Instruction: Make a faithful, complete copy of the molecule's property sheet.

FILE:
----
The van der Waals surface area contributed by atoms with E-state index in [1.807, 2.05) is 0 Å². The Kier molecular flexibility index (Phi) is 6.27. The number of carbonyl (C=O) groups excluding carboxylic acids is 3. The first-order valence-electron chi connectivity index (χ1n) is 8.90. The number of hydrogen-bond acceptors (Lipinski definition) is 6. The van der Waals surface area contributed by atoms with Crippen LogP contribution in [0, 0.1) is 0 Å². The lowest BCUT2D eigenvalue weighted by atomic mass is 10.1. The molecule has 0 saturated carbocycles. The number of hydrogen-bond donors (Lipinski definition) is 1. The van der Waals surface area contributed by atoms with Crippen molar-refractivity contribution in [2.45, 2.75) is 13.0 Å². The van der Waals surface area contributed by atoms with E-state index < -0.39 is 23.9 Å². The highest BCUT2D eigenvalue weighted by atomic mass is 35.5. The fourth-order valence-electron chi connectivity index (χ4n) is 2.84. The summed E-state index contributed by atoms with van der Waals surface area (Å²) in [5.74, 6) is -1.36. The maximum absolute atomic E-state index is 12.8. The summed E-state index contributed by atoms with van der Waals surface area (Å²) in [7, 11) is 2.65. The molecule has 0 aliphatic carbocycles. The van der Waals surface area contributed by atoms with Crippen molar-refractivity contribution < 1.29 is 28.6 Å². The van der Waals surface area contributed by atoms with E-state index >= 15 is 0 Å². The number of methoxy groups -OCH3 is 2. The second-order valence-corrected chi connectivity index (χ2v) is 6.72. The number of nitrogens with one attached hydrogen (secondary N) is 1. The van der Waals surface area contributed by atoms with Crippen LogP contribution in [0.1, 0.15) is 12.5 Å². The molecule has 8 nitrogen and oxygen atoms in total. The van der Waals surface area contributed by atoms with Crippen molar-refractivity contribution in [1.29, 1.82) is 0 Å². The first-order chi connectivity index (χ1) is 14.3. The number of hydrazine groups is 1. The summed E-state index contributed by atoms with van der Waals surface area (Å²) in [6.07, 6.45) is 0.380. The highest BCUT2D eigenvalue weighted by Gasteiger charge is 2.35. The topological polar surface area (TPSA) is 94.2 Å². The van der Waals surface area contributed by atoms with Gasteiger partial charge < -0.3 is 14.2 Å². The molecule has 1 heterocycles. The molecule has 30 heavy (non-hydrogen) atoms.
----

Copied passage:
The van der Waals surface area contributed by atoms with E-state index in [1.807, 2.05) is 0 Å². The Kier molecular flexibility index (Phi) is 6.27. The number of carbonyl (C=O) groups excluding carboxylic acids is 3. The first-order valence-electron chi connectivity index (χ1n) is 8.90. The number of hydrogen-bond acceptors (Lipinski definition) is 6. The van der Waals surface area contributed by atoms with Crippen LogP contribution in [0, 0.1) is 0 Å². The lowest BCUT2D eigenvalue weighted by atomic mass is 10.1. The molecule has 0 saturated carbocycles. The number of hydrogen-bond donors (Lipinski definition) is 1. The van der Waals surface area contributed by atoms with Crippen molar-refractivity contribution in [2.45, 2.75) is 13.0 Å². The van der Waals surface area contributed by atoms with E-state index < -0.39 is 23.9 Å². The highest BCUT2D eigenvalue weighted by atomic mass is 35.5. The fourth-order valence-electron chi connectivity index (χ4n) is 2.84. The summed E-state index contributed by atoms with van der Waals surface area (Å²) in [5.74, 6) is -1.36. The maximum absolute atomic E-state index is 12.8. The summed E-state index contributed by atoms with van der Waals surface area (Å²) in [7, 11) is 2.65. The molecule has 0 aliphatic carbocycles. The van der Waals surface area contributed by atoms with Crippen molar-refractivity contribution < 1.29 is 28.6 Å². The van der Waals surface area contributed by atoms with E-state index >= 15 is 0 Å². The number of methoxy groups -OCH3 is 2. The second-order valence-corrected chi connectivity index (χ2v) is 6.72. The number of nitrogens with one attached hydrogen (secondary N) is 1. The van der Waals surface area contributed by atoms with Crippen LogP contribution in [0.1, 0.15) is 12.5 Å². The molecule has 8 nitrogen and oxygen atoms in total. The van der Waals surface area contributed by atoms with Crippen molar-refractivity contribution in [1.29, 1.82) is 0 Å². The first-order chi connectivity index (χ1) is 14.3. The number of hydrazine groups is 1. The summed E-state index contributed by atoms with van der Waals surface area (Å²) in [6.07, 6.45) is 0.380. The highest BCUT2D eigenvalue weighted by Gasteiger charge is 2.35. The topological polar surface area (TPSA) is 94.2 Å². The van der Waals surface area contributed by atoms with Gasteiger partial charge < -0.3 is 14.2 Å². The molecule has 1 heterocycles. The molecule has 30 heavy (non-hydrogen) atoms.